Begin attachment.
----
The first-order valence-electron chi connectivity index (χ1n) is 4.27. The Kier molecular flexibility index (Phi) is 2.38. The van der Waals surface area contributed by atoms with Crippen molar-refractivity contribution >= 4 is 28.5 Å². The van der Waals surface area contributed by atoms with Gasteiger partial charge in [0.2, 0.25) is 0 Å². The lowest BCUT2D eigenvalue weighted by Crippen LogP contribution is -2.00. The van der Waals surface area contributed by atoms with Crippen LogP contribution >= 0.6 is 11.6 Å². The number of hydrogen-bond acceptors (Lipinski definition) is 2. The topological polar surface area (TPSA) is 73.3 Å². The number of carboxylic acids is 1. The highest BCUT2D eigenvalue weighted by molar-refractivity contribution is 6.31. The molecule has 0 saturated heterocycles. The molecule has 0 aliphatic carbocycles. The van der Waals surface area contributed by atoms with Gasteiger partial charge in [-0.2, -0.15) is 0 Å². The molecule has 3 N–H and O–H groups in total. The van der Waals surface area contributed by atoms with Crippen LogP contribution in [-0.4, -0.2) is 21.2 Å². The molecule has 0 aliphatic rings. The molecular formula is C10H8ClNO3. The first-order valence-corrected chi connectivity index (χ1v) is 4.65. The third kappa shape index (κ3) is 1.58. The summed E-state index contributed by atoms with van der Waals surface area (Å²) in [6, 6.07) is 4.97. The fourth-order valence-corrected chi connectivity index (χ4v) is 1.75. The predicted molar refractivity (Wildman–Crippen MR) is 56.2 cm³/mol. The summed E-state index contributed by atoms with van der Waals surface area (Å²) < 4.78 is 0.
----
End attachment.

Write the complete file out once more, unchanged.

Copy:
The first-order valence-electron chi connectivity index (χ1n) is 4.27. The Kier molecular flexibility index (Phi) is 2.38. The van der Waals surface area contributed by atoms with Crippen molar-refractivity contribution >= 4 is 28.5 Å². The van der Waals surface area contributed by atoms with Gasteiger partial charge in [0.2, 0.25) is 0 Å². The lowest BCUT2D eigenvalue weighted by Crippen LogP contribution is -2.00. The van der Waals surface area contributed by atoms with Crippen LogP contribution >= 0.6 is 11.6 Å². The number of hydrogen-bond acceptors (Lipinski definition) is 2. The topological polar surface area (TPSA) is 73.3 Å². The number of carboxylic acids is 1. The highest BCUT2D eigenvalue weighted by molar-refractivity contribution is 6.31. The molecule has 0 saturated heterocycles. The molecule has 0 aliphatic carbocycles. The van der Waals surface area contributed by atoms with Gasteiger partial charge in [-0.2, -0.15) is 0 Å². The molecule has 3 N–H and O–H groups in total. The van der Waals surface area contributed by atoms with Crippen LogP contribution in [-0.4, -0.2) is 21.2 Å². The molecule has 0 aliphatic rings. The molecular formula is C10H8ClNO3. The first-order valence-corrected chi connectivity index (χ1v) is 4.65. The third kappa shape index (κ3) is 1.58. The summed E-state index contributed by atoms with van der Waals surface area (Å²) in [6, 6.07) is 4.97. The fourth-order valence-corrected chi connectivity index (χ4v) is 1.75. The predicted molar refractivity (Wildman–Crippen MR) is 56.2 cm³/mol. The summed E-state index contributed by atoms with van der Waals surface area (Å²) < 4.78 is 0.